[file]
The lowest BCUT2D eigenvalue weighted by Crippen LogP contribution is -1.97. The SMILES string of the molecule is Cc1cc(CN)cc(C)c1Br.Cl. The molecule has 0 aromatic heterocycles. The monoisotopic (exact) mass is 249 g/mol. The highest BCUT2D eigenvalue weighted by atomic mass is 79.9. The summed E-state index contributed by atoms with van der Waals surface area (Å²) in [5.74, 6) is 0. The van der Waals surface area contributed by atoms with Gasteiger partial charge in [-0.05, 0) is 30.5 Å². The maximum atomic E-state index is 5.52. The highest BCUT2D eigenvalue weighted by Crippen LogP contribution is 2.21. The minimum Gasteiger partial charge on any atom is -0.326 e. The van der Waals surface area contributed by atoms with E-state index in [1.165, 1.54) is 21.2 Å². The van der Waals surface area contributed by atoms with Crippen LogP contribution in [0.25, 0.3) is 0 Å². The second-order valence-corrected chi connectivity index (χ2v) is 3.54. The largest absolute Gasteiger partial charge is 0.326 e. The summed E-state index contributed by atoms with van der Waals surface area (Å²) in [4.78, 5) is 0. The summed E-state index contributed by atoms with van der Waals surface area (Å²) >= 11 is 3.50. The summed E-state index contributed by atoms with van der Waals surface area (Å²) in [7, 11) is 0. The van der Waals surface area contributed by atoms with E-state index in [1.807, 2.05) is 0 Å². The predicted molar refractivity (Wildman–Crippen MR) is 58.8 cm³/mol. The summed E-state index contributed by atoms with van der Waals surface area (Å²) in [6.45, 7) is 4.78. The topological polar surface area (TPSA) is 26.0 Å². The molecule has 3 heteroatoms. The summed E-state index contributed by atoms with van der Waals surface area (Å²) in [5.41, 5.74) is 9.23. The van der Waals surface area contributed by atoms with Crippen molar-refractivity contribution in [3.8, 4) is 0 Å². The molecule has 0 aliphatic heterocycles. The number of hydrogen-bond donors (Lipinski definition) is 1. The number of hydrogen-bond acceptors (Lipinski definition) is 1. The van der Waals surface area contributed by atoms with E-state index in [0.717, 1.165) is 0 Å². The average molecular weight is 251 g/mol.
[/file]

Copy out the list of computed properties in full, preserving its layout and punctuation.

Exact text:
The lowest BCUT2D eigenvalue weighted by Crippen LogP contribution is -1.97. The SMILES string of the molecule is Cc1cc(CN)cc(C)c1Br.Cl. The molecule has 0 aromatic heterocycles. The monoisotopic (exact) mass is 249 g/mol. The highest BCUT2D eigenvalue weighted by atomic mass is 79.9. The summed E-state index contributed by atoms with van der Waals surface area (Å²) in [5.74, 6) is 0. The van der Waals surface area contributed by atoms with Gasteiger partial charge in [-0.05, 0) is 30.5 Å². The maximum atomic E-state index is 5.52. The highest BCUT2D eigenvalue weighted by Crippen LogP contribution is 2.21. The minimum Gasteiger partial charge on any atom is -0.326 e. The van der Waals surface area contributed by atoms with E-state index in [1.165, 1.54) is 21.2 Å². The van der Waals surface area contributed by atoms with Crippen LogP contribution in [0.25, 0.3) is 0 Å². The second-order valence-corrected chi connectivity index (χ2v) is 3.54. The largest absolute Gasteiger partial charge is 0.326 e. The summed E-state index contributed by atoms with van der Waals surface area (Å²) in [4.78, 5) is 0. The summed E-state index contributed by atoms with van der Waals surface area (Å²) >= 11 is 3.50. The summed E-state index contributed by atoms with van der Waals surface area (Å²) in [7, 11) is 0. The van der Waals surface area contributed by atoms with E-state index in [1.807, 2.05) is 0 Å². The predicted molar refractivity (Wildman–Crippen MR) is 58.8 cm³/mol. The summed E-state index contributed by atoms with van der Waals surface area (Å²) in [6.45, 7) is 4.78. The topological polar surface area (TPSA) is 26.0 Å². The molecule has 3 heteroatoms. The summed E-state index contributed by atoms with van der Waals surface area (Å²) in [5.41, 5.74) is 9.23. The van der Waals surface area contributed by atoms with Crippen molar-refractivity contribution in [3.8, 4) is 0 Å². The molecule has 0 aliphatic heterocycles. The number of hydrogen-bond donors (Lipinski definition) is 1. The number of hydrogen-bond acceptors (Lipinski definition) is 1. The van der Waals surface area contributed by atoms with E-state index in [0.717, 1.165) is 0 Å². The average molecular weight is 251 g/mol.